Any word on the cuss out between the MoF and MoA,apparently it appeared in yesterdays BT supplement.

    Like

  37. David December 12, 2015 at 3:44 PM #

    @Vincent

    No word, yet.

    Like

  38. David December 12, 2015 at 3:54 PM #

    @NorthernObserver

    The other point to the argument is why should commercial banks continue to buy government paper to satisfy government undisciplined public spending.

    Like

  39. Vincent Haynes December 12, 2015 at 4:27 PM #

    @David December 12, 2015 at 3:44 PM #

    The title is “boiling over” an attachment to thursdays edition…..I cannot locate it….can you put up a link?

    Like

  40. David December 12, 2015 at 4:35 PM #

    @Vincent

    Are you sure you are not referring to a flash back to last year?

    http://www.barbadostoday.bb/2014/12/10/boiling-point-3/

    Like

  41. NorthernObserver December 12, 2015 at 4:42 PM #

    aDavid BU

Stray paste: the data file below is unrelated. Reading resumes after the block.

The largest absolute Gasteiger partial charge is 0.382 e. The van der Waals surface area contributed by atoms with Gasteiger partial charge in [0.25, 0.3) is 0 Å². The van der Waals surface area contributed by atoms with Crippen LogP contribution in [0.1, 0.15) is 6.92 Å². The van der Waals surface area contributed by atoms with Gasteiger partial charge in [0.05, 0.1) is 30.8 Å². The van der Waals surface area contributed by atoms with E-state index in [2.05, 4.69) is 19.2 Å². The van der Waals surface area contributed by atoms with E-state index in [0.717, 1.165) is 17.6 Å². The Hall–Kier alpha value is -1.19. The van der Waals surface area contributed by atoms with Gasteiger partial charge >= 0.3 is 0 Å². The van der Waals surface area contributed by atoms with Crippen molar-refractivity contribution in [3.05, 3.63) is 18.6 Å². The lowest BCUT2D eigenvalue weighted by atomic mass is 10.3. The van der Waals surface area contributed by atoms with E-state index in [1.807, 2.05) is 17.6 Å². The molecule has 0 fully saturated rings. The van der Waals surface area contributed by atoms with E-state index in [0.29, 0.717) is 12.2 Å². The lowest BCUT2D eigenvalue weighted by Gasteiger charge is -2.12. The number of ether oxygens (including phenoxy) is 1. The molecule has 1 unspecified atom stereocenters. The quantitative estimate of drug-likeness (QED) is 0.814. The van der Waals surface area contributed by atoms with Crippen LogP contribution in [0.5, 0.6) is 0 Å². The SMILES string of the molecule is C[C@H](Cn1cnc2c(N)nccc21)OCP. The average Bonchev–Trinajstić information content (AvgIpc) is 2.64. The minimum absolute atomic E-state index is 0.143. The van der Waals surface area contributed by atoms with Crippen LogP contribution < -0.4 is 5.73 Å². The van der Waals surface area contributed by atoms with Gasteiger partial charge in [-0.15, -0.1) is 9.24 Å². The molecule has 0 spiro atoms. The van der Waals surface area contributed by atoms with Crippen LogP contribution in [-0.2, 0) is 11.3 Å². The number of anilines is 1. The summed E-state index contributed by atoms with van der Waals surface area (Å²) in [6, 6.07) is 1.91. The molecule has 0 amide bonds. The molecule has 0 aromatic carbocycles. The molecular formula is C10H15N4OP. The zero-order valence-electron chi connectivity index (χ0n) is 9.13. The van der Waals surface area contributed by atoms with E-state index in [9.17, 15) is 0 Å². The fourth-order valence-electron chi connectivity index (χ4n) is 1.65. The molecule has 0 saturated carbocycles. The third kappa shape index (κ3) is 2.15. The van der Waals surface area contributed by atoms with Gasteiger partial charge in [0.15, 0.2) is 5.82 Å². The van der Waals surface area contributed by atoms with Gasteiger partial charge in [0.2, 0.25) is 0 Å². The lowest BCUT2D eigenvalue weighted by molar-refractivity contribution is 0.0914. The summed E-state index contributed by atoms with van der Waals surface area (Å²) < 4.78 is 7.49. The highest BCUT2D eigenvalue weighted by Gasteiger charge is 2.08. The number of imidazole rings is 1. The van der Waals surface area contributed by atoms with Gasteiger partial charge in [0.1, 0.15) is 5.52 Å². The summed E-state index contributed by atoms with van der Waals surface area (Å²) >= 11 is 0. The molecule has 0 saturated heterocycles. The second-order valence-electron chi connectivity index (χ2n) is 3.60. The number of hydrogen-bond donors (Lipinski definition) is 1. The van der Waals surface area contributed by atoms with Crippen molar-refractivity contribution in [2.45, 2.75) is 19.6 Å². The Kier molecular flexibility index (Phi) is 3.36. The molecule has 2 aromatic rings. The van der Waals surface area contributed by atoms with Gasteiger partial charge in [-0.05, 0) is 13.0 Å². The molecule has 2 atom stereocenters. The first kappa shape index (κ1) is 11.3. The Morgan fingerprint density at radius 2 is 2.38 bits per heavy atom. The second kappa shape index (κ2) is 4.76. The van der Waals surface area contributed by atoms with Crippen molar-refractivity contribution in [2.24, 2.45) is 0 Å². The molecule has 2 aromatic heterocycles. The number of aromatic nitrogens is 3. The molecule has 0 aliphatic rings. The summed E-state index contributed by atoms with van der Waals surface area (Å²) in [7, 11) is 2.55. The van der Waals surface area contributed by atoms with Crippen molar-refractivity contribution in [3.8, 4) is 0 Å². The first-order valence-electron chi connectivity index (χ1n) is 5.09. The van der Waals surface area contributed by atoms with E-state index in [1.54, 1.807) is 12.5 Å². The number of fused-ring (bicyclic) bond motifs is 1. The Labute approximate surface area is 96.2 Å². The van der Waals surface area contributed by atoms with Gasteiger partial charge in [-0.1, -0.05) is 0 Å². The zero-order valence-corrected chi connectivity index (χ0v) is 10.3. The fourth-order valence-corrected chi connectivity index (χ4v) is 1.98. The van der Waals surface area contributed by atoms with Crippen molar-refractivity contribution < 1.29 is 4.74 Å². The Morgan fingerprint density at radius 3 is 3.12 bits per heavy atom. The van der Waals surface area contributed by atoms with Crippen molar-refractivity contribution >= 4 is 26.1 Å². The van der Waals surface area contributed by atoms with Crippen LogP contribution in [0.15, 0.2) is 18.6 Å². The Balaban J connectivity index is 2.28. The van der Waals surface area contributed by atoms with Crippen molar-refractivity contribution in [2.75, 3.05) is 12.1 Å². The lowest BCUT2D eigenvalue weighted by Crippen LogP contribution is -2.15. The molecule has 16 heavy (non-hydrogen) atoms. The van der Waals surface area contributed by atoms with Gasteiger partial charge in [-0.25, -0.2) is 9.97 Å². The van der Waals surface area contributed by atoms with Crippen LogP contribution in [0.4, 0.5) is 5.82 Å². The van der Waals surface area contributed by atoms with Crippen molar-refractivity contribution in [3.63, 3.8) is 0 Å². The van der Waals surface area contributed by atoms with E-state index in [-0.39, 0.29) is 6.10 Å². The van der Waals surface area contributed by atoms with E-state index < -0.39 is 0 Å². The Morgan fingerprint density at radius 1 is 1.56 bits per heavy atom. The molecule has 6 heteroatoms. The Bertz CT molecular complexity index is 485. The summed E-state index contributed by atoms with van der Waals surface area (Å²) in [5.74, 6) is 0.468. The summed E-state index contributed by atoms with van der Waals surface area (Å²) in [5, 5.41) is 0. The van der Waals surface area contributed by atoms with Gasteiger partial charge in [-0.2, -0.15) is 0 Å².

are they? The underlying assumption is Bajan investors (read depositors) are dumb and risk averse, so the banks will take money from them at say 2% and reinvest it in short term T-bills at 5% and pocket the difference. What happens if the same depositors decide to buy the T-Bills direct? Either way the govt wins, but the banks can lose the flow of deposit money?
    The cupboards at most govt controlled cash cows full of paper, IOU’s, which they just rolling over. So the next set of money is deposits, but bajans being Bajans, they en want no part of government paper. So get the commercial banks who have those deposits, to buy the government issued paper instead. A HUGE risk for the banks. But potentially safer than the high risk loans to non-traditional entrepreneurs the author would like to see. But the banks aren’t stupid, unlike the NIS, they will have caps. So sooner or later, this will not be enuf either.